Adropin is a 4.9 kDa peptide that is important for maintenance of metabolic and non-metabolic homeostasis. It regulates glucose and fatty acid metabolism and is involved in endothelial cell function and endothelial nitric oxide (NO) synthase bioactivity as well as physical activity and motor coordination. Adropin is expressed in many tissues and organs including central nervous system (CNS). This peptide plays a crucial role in the development of various CNS disorders such as stroke, schizophrenia, bipolar disorder as well as Alzheimer's, Parkinson's, and Huntington's diseases 1).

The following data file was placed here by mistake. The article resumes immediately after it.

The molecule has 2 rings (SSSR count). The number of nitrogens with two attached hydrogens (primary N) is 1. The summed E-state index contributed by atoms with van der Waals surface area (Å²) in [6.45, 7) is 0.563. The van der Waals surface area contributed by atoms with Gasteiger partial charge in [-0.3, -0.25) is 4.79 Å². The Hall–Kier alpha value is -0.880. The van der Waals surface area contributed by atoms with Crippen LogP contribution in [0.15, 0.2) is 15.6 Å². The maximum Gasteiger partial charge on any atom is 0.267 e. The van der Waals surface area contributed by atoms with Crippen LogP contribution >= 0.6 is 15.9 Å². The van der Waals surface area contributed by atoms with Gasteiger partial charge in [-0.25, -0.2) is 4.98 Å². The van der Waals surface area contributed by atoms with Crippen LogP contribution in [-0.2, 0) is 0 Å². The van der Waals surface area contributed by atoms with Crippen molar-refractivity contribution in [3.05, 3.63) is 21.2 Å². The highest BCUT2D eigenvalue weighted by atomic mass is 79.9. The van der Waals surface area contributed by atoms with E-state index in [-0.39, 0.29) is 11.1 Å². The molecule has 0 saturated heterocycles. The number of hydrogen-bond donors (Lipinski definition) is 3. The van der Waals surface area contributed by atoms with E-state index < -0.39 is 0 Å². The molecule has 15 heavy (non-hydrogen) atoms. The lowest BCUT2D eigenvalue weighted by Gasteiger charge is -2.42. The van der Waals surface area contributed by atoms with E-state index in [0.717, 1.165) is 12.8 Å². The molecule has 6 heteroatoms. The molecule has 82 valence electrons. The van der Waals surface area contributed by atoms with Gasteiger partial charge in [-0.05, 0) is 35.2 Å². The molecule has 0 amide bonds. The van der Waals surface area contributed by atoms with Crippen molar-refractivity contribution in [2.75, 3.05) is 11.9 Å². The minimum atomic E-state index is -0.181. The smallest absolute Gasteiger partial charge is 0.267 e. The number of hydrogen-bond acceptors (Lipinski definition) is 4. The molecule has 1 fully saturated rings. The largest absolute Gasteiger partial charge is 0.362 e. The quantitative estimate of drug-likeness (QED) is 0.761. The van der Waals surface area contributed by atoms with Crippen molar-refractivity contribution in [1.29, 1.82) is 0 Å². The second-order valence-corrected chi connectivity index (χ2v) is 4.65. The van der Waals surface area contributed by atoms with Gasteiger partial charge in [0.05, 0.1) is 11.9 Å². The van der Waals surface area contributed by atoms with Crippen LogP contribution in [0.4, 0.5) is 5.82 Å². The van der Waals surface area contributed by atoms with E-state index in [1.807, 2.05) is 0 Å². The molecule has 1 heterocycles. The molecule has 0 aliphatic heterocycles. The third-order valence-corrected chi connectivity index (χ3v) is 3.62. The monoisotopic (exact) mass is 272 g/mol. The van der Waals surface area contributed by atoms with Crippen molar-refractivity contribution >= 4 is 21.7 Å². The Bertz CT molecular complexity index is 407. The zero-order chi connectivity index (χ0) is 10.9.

In a study of Yu et al. from the Zhejiang University School of Medicine, Hangzhou, Zhejiang, Loma Linda University, California, USA and Departments of Neurosurgery & Brain and Nerve Research Laboratory, The First Affiliated Hospital, Soochow University, Suzhou, China, the role of adropin in collagenase-induced ICH was investigated in mice. At 1-h post-ICH, mice were administered with recombinant human adropin by intranasal. Brain water +content, BBB permeability, and neurological function were measured at different time intervals. Proteins were quantified using western blot analysis, and the localizations of adropin and Notch1 were visualized via immunofluorescence staining. It is shown that adropin reduced brain water content and improved neurological functions. Adropin preserved the functionality of BBB by increasing N-cadherin expression and reducing extravasation of albumin. Moreover, in vivo knockdown of Notch1 and Hes1 both abolished the protective effects of adropin. Taken together, our data demonstrate that adropin constitutes a potential treatment value for ICH by preserving BBB and improving functional outcomes through the Notch1 signaling pathway 2).